All County, All the Time Since 2010 MAKE THIS YOUR PRINCE EDWARD COUNTY HOME...PAGE!  Sunday, April 11th, 2021

Prince Edward Point Bird Observatory prepares to welcome spring migrants

If you listen carefully on the back roads of The County this weekend, you may hear the sweet call of the Eastern Meadowlark! They have returned! These birds are losing numbers as farming practices change. – Ian Dickinson photo

Phil Mercier, PEPtBO’s Bander-in-Charge, is a wildlife biology graduate from McGill University who has three generations of birders in his family. He became a bander six years ago and wanted to become part of PEPtBO’s team since visiting the station in 2018.

While the Prince Edward Point Bird Observatory (PEPtBO) is not open to the public, pandemic protocols are in place and bander-in-charge Phil Mercier is already sharing news of early migrations which include Northern Flickers, Eastern Phoebes, Song Sparrows and a Golden-crowned Kinglet.

PEPtBO volunteers have set up mist nets to begin migration banding on April 10. In total, some 298 species of birds have been recorded at Prince Edward Point with about 220 species being recorded during the average year. Most of these species are recorded during migration, although at least 74 species nest within the area.

Bird migration has been monitored at Prince Edward Point from 1975 to 1981 and more recently from 1995 to present. As a result of monitoring initiatives, Prince Edward Point was designated as a National Wildlife Area in 1980, specifically to protect the large numbers and diversity of landbirds which use the area during spring and fall migration. The point was also designated as an International Monarch Butterfly Reserve in 1995.

Bird banding helps monitor populations, rates of survival, monitoring ecosystem health and endangered species and provides long-term information used by researchers. PEPtBO is a member of the Canadian Migration Monitoring Network (CMMN), which is a large-scale collaborative network of more than 30 bird observatories and research stations across Canada.

PEPtBO’s celebration of the return of birds for the past 10 years is the Spring Birding Festival, which this year, due to the COVID-19 pandemic, is going virtual for the first time with webinars, free nature activities and readings and more with the Prince Edward County Public Libraries.

This year’s roster of speakers and presenters will capture the magic of spring in the County and also provide some hands-on family fun through PEPtBO’s Get Out! Kids’ Club.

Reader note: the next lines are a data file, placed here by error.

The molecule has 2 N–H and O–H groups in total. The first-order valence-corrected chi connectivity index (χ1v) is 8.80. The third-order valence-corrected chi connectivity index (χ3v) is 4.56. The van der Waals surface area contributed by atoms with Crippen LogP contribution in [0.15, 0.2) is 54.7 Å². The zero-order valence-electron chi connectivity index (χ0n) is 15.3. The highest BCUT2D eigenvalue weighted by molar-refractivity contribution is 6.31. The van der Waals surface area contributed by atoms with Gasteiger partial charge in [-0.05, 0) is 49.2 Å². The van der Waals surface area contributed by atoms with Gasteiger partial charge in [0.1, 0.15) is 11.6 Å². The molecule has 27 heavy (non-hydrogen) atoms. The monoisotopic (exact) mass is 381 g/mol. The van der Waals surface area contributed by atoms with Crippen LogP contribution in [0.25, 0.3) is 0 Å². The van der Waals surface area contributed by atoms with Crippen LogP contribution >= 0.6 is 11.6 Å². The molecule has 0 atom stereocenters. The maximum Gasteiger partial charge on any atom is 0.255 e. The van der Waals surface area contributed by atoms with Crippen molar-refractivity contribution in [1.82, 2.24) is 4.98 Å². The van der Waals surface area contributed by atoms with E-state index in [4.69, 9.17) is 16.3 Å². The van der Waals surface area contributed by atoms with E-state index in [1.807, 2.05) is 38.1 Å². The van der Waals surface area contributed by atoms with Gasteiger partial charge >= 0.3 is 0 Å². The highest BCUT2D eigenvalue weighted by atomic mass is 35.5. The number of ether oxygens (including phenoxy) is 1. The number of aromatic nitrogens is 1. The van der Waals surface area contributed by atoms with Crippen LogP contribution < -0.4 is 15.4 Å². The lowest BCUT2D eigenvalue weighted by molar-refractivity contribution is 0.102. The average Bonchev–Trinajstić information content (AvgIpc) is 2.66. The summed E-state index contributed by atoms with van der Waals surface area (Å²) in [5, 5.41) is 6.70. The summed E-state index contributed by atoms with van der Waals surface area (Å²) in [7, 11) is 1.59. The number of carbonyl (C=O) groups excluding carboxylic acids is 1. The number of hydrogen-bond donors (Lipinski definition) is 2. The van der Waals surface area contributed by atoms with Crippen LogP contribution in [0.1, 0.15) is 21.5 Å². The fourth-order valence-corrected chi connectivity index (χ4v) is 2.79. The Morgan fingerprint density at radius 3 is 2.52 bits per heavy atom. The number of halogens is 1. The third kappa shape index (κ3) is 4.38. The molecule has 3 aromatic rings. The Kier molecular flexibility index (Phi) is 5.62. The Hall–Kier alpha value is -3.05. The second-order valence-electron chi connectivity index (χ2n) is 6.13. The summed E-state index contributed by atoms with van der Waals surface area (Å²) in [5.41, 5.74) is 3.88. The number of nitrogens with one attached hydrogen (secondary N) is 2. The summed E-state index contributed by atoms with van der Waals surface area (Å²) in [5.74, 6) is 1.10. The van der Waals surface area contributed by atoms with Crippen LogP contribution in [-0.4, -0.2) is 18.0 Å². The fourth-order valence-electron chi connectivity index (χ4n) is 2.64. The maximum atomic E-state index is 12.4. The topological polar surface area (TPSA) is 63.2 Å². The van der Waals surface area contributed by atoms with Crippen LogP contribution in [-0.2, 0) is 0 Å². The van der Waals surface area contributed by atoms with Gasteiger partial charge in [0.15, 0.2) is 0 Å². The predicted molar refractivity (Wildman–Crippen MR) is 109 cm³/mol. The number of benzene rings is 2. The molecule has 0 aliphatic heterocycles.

A month-long webinar series offers eight sessions, seven free of charge. A $20 registration fee per connection offers exclusive access to keynote speaker Julia Zarankin, best-selling author of “Field Notes from an Unintentional Birder”.

All month, PEPtBO’s Get Out! Kids’ Club program will feature nature fun to download, such as a Bird Behaviours Scavenger Hunt and The Top Five Nature Challenge. Free Family Birding Kits with activities, a PEC birding map, sketch book and junior birding journal are also available through PEPtBO’s Naturehood program.

Click here to look at the programs and to register: 

They include:
April 26 at 7 p.m.: Kyle Blaney from Quinte Field Naturalists on ‘Beauty Close to Home’

May 5 at 7 p.m. Terry Sprague on ‘Leave it Natural and They Will Come’

May 8 at noon, Cheryl Chapman ‘All About the Bird Observatory’

May 15 at 10:30 a.m. Bird Adventures Story Time

May 15 at 11 a.m. South Shore Stroll

May 19 at 7 p.m. Julia Zarankin ‘Birding: Passage to Passion’

May 20 at 10 a.m. Bee Day with Julie White

May 25 at 7 p.m. Kari Gunson, from Prince Edward County Field Naturalists

Research, monitoring, outreach and educational programming require financial resources. With no core government funding or administrative staff, and led by volunteers, PEPtBO depends on the support of individuals like you who love and find joy in birds, and understand their importance to a healthy world.

Visit the PEPtBO website to support, or become a member.

This year, PEPtBO also seeks three new board members to help build the organization’s fundraising, research, and social media capacities. Expressions of interest are welcome by contacting Dale Boyd at


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